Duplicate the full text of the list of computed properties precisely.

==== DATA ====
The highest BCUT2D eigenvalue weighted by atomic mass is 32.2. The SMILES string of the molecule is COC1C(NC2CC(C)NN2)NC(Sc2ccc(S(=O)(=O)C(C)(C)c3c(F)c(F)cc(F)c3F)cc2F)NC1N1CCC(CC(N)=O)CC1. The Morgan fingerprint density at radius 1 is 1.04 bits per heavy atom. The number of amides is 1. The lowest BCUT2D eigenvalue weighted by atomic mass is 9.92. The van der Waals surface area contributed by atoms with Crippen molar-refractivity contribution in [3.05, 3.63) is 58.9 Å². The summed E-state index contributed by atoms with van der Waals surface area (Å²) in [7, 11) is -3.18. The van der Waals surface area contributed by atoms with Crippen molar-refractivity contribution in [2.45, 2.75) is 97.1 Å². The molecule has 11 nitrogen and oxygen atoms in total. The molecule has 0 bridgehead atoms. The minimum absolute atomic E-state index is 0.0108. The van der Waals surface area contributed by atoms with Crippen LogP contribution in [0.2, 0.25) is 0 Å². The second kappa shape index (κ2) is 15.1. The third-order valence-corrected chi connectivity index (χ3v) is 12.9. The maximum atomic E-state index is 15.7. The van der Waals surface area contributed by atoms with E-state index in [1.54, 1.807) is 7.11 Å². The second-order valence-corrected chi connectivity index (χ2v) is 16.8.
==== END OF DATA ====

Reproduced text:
The highest BCUT2D eigenvalue weighted by atomic mass is 32.2. The SMILES string of the molecule is COC1C(NC2CC(C)NN2)NC(Sc2ccc(S(=O)(=O)C(C)(C)c3c(F)c(F)cc(F)c3F)cc2F)NC1N1CCC(CC(N)=O)CC1. The Morgan fingerprint density at radius 1 is 1.04 bits per heavy atom. The number of amides is 1. The lowest BCUT2D eigenvalue weighted by atomic mass is 9.92. The van der Waals surface area contributed by atoms with Crippen molar-refractivity contribution in [3.05, 3.63) is 58.9 Å². The summed E-state index contributed by atoms with van der Waals surface area (Å²) in [7, 11) is -3.18. The van der Waals surface area contributed by atoms with Crippen molar-refractivity contribution in [2.45, 2.75) is 97.1 Å². The molecule has 11 nitrogen and oxygen atoms in total. The molecule has 0 bridgehead atoms. The minimum absolute atomic E-state index is 0.0108. The van der Waals surface area contributed by atoms with Crippen LogP contribution in [0.2, 0.25) is 0 Å². The second kappa shape index (κ2) is 15.1. The third-order valence-corrected chi connectivity index (χ3v) is 12.9. The maximum atomic E-state index is 15.7. The van der Waals surface area contributed by atoms with E-state index in [1.54, 1.807) is 7.11 Å². The second-order valence-corrected chi connectivity index (χ2v) is 16.8.